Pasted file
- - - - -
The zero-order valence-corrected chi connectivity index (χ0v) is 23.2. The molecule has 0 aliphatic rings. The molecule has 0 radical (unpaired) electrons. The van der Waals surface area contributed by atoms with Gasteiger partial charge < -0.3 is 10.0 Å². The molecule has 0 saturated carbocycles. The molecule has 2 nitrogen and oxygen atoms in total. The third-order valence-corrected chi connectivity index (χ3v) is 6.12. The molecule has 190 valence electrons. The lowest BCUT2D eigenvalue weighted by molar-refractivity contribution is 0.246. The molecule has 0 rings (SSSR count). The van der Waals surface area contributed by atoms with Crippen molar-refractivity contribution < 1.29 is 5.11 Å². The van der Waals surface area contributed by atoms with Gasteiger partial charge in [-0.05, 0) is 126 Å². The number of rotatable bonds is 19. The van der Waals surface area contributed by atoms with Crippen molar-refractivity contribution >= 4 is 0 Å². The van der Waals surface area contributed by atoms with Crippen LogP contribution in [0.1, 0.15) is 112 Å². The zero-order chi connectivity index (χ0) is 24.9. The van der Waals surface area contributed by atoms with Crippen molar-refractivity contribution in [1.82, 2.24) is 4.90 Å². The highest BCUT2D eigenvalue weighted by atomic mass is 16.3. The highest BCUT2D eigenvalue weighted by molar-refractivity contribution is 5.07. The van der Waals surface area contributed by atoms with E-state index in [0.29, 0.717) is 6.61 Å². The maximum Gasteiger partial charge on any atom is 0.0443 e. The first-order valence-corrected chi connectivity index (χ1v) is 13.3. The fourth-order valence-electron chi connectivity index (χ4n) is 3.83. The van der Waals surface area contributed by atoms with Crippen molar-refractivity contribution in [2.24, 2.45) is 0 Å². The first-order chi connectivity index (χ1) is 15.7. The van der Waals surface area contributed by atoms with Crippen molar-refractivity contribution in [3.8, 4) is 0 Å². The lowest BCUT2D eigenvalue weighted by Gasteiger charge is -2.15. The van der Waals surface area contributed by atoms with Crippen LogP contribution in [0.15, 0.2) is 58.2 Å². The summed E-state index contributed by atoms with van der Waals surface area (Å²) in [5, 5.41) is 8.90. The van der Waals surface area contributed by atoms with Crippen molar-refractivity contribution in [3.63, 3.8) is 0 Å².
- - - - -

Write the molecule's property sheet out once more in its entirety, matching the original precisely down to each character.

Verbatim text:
The zero-order valence-corrected chi connectivity index (χ0v) is 23.2. The molecule has 0 aliphatic rings. The molecule has 0 radical (unpaired) electrons. The van der Waals surface area contributed by atoms with Gasteiger partial charge < -0.3 is 10.0 Å². The molecule has 0 saturated carbocycles. The molecule has 2 nitrogen and oxygen atoms in total. The third-order valence-corrected chi connectivity index (χ3v) is 6.12. The molecule has 190 valence electrons. The lowest BCUT2D eigenvalue weighted by molar-refractivity contribution is 0.246. The molecule has 0 rings (SSSR count). The van der Waals surface area contributed by atoms with Crippen molar-refractivity contribution < 1.29 is 5.11 Å². The van der Waals surface area contributed by atoms with Gasteiger partial charge in [-0.05, 0) is 126 Å². The number of rotatable bonds is 19. The van der Waals surface area contributed by atoms with Crippen molar-refractivity contribution >= 4 is 0 Å². The van der Waals surface area contributed by atoms with Crippen LogP contribution in [0.1, 0.15) is 112 Å². The zero-order chi connectivity index (χ0) is 24.9. The van der Waals surface area contributed by atoms with Crippen molar-refractivity contribution in [1.82, 2.24) is 4.90 Å². The highest BCUT2D eigenvalue weighted by atomic mass is 16.3. The highest BCUT2D eigenvalue weighted by molar-refractivity contribution is 5.07. The van der Waals surface area contributed by atoms with E-state index in [0.29, 0.717) is 6.61 Å². The maximum Gasteiger partial charge on any atom is 0.0443 e. The first-order valence-corrected chi connectivity index (χ1v) is 13.3. The fourth-order valence-electron chi connectivity index (χ4n) is 3.83. The van der Waals surface area contributed by atoms with Crippen molar-refractivity contribution in [2.24, 2.45) is 0 Å². The first-order chi connectivity index (χ1) is 15.7. The van der Waals surface area contributed by atoms with Crippen molar-refractivity contribution in [3.8, 4) is 0 Å². The lowest BCUT2D eigenvalue weighted by Gasteiger charge is -2.15. The van der Waals surface area contributed by atoms with Crippen LogP contribution in [0.15, 0.2) is 58.2 Å². The summed E-state index contributed by atoms with van der Waals surface area (Å²) in [5, 5.41) is 8.90. The van der Waals surface area contributed by atoms with Crippen molar-refractivity contribution in [3.63, 3.8) is 0 Å².